<p>This study presents a wide tunable Gm-C low-pass filter for biomedical and wireless applications. The proposed filter was designed using the standard 90 nm complementary metal–oxide–semiconductor technology operating with a balanced supply voltage of 1.2 V. Modified linearisation techniques are used to improve the linearity of the digital programmable operational transconductance amplifiers (DPOTAs) which are used in the filter design. The proposed filter consists of three parallel fourth-order Butterworth sections. Each section is designed and optimised to target a specific band of frequencies. The operation of selecting between the different sections is free of any physical switches. Turning off the unwanted sections is utilised by setting the control bits of the corresponding DPOTAs to zeros. The performance of the proposed filter and DPOTAs is validated through simulation results. The third-order harmonic distortion of the DPOTA remains below −60 dB up to 0.5 V differential input voltage. The simulation results show that the digitally tunable cutoff frequency of the proposed low-pass filter is widely varied in the range of 114 Hz–12 MHz. The proposed filter achieves IIP3 of 28 dBm.</p>2018-03-07T00:00:00ZA Two Stage Current-reused Variable-Gain Low-Noise Amplifier for X-band Receivers in 65nm CMOS Technology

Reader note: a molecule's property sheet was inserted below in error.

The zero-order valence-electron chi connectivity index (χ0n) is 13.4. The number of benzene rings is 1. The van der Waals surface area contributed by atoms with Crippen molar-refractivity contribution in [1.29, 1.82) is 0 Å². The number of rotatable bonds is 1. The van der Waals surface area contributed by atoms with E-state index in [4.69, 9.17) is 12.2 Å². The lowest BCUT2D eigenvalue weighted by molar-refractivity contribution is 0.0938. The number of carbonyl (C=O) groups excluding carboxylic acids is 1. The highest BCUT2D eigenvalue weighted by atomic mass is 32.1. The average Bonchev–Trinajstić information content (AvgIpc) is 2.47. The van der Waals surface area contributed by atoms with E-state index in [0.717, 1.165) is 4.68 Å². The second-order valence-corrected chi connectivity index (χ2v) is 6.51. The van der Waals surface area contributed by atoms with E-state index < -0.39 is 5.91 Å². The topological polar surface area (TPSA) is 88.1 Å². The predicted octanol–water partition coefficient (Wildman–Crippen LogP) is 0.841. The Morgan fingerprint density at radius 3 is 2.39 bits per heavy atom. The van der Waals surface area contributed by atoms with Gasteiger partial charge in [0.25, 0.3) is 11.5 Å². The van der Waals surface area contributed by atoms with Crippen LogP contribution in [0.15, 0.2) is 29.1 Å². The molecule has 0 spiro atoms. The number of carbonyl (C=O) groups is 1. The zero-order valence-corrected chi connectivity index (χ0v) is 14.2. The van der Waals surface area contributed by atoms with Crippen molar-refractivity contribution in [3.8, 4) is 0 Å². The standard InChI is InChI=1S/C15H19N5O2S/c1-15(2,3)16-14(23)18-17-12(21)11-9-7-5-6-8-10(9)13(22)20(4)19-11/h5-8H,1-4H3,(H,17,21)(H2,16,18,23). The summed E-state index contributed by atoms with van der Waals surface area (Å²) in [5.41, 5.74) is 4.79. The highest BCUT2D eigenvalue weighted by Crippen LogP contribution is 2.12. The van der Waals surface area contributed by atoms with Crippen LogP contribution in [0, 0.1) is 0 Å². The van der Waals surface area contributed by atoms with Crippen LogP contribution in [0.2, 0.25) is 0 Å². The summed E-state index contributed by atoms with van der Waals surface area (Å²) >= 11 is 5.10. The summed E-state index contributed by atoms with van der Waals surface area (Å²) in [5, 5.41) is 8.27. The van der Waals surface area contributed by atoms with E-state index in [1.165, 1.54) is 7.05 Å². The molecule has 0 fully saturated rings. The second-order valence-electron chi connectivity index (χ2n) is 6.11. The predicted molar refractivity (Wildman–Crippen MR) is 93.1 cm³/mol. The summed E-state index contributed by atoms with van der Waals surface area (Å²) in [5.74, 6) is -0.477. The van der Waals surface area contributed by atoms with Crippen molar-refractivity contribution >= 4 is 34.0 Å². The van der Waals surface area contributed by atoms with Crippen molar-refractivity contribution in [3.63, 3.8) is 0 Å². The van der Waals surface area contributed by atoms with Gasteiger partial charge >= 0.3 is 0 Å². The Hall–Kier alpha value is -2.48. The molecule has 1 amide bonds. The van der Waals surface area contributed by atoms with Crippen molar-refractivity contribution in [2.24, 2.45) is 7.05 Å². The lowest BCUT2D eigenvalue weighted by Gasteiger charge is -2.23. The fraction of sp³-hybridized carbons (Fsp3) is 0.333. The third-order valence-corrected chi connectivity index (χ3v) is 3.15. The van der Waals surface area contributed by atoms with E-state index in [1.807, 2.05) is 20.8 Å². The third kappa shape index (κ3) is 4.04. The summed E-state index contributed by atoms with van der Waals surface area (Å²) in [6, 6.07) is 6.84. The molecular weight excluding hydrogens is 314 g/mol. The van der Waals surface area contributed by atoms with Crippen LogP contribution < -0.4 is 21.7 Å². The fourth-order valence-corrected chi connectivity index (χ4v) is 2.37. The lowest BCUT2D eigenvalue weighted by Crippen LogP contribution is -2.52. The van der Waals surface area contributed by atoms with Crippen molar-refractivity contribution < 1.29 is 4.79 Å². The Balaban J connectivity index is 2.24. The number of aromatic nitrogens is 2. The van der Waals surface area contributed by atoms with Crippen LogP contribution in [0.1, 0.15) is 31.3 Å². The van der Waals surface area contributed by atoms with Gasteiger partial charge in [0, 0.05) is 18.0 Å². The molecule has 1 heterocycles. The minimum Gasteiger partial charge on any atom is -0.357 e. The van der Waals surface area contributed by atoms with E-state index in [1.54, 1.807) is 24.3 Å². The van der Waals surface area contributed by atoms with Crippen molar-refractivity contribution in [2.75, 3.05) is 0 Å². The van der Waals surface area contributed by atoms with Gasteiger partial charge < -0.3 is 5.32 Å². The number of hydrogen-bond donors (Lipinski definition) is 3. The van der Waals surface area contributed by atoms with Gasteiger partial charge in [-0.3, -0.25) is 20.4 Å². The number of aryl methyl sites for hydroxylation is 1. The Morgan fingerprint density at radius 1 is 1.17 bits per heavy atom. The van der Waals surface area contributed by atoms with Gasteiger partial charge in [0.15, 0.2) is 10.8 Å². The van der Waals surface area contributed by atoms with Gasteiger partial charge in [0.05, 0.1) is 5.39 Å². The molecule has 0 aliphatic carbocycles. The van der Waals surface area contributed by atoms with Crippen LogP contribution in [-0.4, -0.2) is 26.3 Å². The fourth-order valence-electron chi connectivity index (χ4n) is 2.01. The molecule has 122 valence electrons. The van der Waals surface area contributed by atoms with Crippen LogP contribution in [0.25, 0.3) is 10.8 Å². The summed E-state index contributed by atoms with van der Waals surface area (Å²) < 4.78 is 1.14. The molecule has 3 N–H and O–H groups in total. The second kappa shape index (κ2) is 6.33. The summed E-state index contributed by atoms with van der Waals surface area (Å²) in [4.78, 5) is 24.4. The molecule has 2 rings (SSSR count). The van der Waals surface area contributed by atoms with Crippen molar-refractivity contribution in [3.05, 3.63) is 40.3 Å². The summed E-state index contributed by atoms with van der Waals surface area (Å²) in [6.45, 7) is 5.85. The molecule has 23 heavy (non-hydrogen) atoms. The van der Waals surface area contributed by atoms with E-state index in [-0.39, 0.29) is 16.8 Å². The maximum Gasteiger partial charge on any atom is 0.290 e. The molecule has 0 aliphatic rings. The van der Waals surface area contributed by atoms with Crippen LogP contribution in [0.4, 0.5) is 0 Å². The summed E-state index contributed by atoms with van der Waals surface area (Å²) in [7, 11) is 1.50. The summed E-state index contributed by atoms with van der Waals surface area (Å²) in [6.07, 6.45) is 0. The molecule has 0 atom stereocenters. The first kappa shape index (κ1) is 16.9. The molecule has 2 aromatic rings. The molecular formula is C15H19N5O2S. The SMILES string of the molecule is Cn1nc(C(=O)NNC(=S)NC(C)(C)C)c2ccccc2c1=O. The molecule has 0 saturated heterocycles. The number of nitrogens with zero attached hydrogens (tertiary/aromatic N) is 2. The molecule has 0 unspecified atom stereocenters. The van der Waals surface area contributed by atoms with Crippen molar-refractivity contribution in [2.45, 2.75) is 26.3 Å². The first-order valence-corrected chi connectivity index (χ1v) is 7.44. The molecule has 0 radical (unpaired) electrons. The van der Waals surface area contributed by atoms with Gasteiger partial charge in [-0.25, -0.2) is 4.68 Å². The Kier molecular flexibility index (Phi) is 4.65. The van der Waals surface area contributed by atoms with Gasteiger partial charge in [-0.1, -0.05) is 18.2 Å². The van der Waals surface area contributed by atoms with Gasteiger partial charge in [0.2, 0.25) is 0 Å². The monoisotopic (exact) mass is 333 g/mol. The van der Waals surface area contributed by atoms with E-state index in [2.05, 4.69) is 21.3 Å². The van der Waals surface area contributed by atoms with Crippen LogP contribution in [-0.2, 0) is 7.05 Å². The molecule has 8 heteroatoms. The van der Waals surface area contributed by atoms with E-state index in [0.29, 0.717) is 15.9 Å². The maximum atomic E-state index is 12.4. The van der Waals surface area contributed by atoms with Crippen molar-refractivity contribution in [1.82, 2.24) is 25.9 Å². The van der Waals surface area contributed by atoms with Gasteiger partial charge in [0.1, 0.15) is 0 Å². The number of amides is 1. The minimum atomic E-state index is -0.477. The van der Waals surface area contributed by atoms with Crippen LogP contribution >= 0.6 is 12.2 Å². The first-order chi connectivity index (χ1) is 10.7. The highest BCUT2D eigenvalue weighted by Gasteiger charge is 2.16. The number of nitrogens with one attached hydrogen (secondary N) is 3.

http://digital-library.theiet.org/content/journals/10.1049/iet-cds.2017.0538
2018-03-12T00:00:00ZA Placement and Routing Method for Analog Layout Generation Using Modified Cuckoo Optimization Algorithm
http://digital-library.theiet.org/content/journals/10.1049/iet-cds.2017.0111
2018-01-31T00:00:00ZA Novel Spintronic Memristor Synapse and Its RWC Learning Algorithm
http://digital-library.theiet.org/content/journals/10.1049/iet-cds.2017.0427
2018-01-05T00:00:00Z16-bit 1-MS/s SAR ADC with foreground digital-domain calibration
http://digital-library.theiet.org/content/journals/10.1049/iet-cds.2017.0412